Holter monitoring gives doctors a constant reading of your heart rate and rhythm over a 24-hour period (or longer).
The Holter monitor can record heart rate and rhythm when you feel chest pain or symptoms of an irregular heartbeat (called arrhythmia). Your doctor can then look at the time when you noticed your symptoms. Reviewing the record will give your doctor an idea about the nature of your heart problem.
How does it work?
The Holter monitor is a recording device. The monitor is battery-powered and can be placed in a pocket or pouch. The monitor has 5 to 7 wires called leads. The leads attach to metal disks called electrodes, which are placed on your chest. These electrodes are very sensitive, and they can pick up the electrical impulses of the heart. The impulses are recorded by the Holter monitor and give your doctor a 24-hour record of your heart’s electrical activity.
What should I expect?
Holter monitoring is a painless test. You will need to go into your doctor’s office to be fitted for the monitor. It is a good idea to bathe before you go to the doctor’s office, because once you are fitted with the Holter monitor, you cannot get it wet in the shower or bathtub.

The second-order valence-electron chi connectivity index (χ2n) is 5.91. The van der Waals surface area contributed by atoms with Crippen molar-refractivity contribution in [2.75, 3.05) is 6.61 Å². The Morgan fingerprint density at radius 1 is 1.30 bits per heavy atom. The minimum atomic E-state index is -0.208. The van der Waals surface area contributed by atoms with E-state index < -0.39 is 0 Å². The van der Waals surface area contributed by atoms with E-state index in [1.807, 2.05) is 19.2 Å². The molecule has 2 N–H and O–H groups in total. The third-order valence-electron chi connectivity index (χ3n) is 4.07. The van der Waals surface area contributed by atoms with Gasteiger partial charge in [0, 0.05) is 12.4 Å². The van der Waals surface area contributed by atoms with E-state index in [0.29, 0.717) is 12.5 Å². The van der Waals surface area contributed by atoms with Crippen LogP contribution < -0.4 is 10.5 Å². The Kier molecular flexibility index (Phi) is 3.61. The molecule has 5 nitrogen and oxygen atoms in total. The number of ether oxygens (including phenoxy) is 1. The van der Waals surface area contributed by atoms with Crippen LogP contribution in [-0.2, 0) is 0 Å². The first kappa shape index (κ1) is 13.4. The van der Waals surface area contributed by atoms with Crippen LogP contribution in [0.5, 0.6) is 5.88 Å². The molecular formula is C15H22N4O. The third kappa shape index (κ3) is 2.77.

A nurse will clean the areas with alcohol and then place the electrodes on your chest. For men, the nurse may have to shave some small areas of your chest. The electrodes stick to the skin with a gel. Sometimes, an electrode and lead wire will be taped to your chest to prevent them from moving around.
You will wear the Holter monitor for at least 12 to 24 hours. While you are wearing the monitor, you will be asked to keep a log of your daily activities: what you did and at what time. This will help the doctor figure out what you were doing during the times that there were abnormal readings. Otherwise, you can do your typical activities, except those that might get the Holter monitor wet. You will also need to avoid exposure to high-voltage devices, magnets, or metal detectors.
After 24 hours (or more), you will go back to your doctor’s office to have the electrodes removed. This may cause some discomfort, similar to having a bandage pulled off. The doctor will then compare your log of activities with the recording of your heart to help analyze any irregular rhythms.